physical book + audio book
Thank you Simon & Schuster for sending me a copy of this book!
A poignant, heartwarming, and charmingly funny debut novel about how a discovered box in the attic leads one Bengali American family down a path toward understanding the importance of family, even when splintered.
Shantanu Das is living in the shadows of his past. In his fifties, he finds himself isolated from his traditional Bengali community after a devastating divorce from his wife, Chaitali; he hasn’t spoken to his eldest daughter Mitali in months; and most painfully, he lives each day with the regret that he didn’t accept his teenaged daughter Keya after she came out as gay. As the anniversary of Keya’s death approaches, Shantanu wakes up one morning utterly alone in his suburban New Jersey home and realizes it’s finally time to move on.
This is when Shantanu discovers a tucked-away box in the attic that could change everything. He calls Mitali and pleads with her to come home. She does so out of pity, not realizing that her life is about to shift.
Inside the box is an unfinished manuscript that Keya and her girlfriend were writing. It’s a surprising discovery that brings Keya to life briefly. But Neesh Desai, a new love interest for Mitali with regrets of his own, comes up with a wild idea, one that would give Keya more permanence: what if they are to stage the play? It could be an homage to Keya’s memory, and a way to make amends. But first, the Dases need to convince Pamela Moore, Keya’s girlfriend, to give her blessing. And they have to overcome ghosts from the past they haven’t met yet.
A story of redemption and righting the wrongs of the past, Keya Das’s Second Act is a warmly drawn homage to family, creativity, and second chances. Set in the vibrant world of Bengalis in the New Jersey suburbs, this debut novel is both poignant and, at times, a surprising hilarious testament to the unexpected ways we build family and find love, old and new.Storygraph
- car accident
- child death
- drug use
the characters were definitely the most compelling part of this book for me overall. the book was written in multiple perspectives, including keya’s sister, her sister’s boyfriend, and her father. personally, I think I really would have appreciated seeing keya’s mother’s POV as opposed to her sister’s boyfriend’s, but I do think that each POV definitely held its own in allowing the reader to get a much better picture of what was going on, and give each character a fuller arc as the story’s events progressed. each character very visibly had flaws, was aware of said flaws, and actively worked to redeem themselves throughout the novel. I really appreciated how raw and honest each commentary felt, and how it truly felt like I was put in the character’s head when the perspective changed.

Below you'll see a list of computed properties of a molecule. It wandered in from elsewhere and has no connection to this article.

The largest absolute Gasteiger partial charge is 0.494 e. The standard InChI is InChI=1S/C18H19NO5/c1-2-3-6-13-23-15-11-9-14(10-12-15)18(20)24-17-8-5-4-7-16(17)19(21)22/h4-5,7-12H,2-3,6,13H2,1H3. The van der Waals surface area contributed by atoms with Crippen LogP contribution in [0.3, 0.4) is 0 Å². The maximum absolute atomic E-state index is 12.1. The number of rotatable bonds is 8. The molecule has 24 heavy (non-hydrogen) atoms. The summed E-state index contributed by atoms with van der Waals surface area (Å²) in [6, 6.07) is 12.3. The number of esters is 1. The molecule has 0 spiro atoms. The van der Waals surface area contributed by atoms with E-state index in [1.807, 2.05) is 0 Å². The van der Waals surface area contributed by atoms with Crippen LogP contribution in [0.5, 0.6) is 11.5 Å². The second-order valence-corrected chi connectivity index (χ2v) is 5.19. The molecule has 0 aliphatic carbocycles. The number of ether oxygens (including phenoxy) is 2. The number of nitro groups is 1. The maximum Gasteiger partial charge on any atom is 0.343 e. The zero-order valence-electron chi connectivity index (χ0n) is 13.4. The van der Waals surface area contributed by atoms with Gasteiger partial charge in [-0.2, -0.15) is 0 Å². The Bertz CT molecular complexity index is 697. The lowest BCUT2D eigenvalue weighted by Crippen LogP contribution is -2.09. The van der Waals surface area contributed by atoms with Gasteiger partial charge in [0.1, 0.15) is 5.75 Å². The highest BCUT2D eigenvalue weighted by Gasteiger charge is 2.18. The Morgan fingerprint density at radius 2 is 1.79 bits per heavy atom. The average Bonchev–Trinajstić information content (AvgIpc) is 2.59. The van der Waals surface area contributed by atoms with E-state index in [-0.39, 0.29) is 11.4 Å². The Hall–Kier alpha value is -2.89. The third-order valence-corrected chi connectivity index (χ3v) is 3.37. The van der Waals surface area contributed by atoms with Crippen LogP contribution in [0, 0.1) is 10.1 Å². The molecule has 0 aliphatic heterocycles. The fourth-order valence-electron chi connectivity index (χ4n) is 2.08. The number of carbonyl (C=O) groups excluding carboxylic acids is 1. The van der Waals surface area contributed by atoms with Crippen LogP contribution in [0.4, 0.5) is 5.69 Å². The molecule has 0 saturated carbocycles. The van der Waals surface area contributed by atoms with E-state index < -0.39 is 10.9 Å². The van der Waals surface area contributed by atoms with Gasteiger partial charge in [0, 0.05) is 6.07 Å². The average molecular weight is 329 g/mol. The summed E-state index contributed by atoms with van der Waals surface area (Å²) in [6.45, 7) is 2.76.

to be completely honest, although I was gripped by the plot throughout the first half of the book, it felt like things started to unravel during the second half. there was definitely some element of “it’s getting too heavy/sad” in there, but even more so there was an element of “where is this going.” it just felt like there was so much going on with each perspective and character arc, and plot point, that i…didn’t really know what was going on at all. I felt very disappointed by the end of the book, because after all that, it felt like all those loose ends weren’t tied up, and the book just…ended. the first half was amazing, but there wasn’t enough follow through for me to enjoy it quite as much by the end.
I absolutely loved so many elements of the plot that were introduced in the first half, and I have to give the author and the book credit there, but I don’t think the executed was quite there.
the writing style
very similar thoughts here as to the plot. I absolutely fell in love with the writing style at the beginning of the book, to the point where I couldn’t stop gushing about it! but then I kept reading, and it felt like it got increasingly chaotic and confusing.
ultimately, I really really enjoyed my experience of reading the first half of this book. I felt like it had it all – a gripping, interesting, and unique plot, combined with a beautiful writing style and compelling characters. but somewhere along the way, it incorporated too many (and too increasingly complex) plot points and character arcs, and I completed the book feeling confused, emotional, and let down. there was a lot that I loved and some time spent reading this book that was truly enjoyable, but not enough to make me ultimately end the book feeling like I’d want to strongly recommend it.
Have you read Keya Das’s Second Act? I’d love to hear your thoughts down below!
Thank you so much for reading, and I hope you have a wonderful rest of your day ❤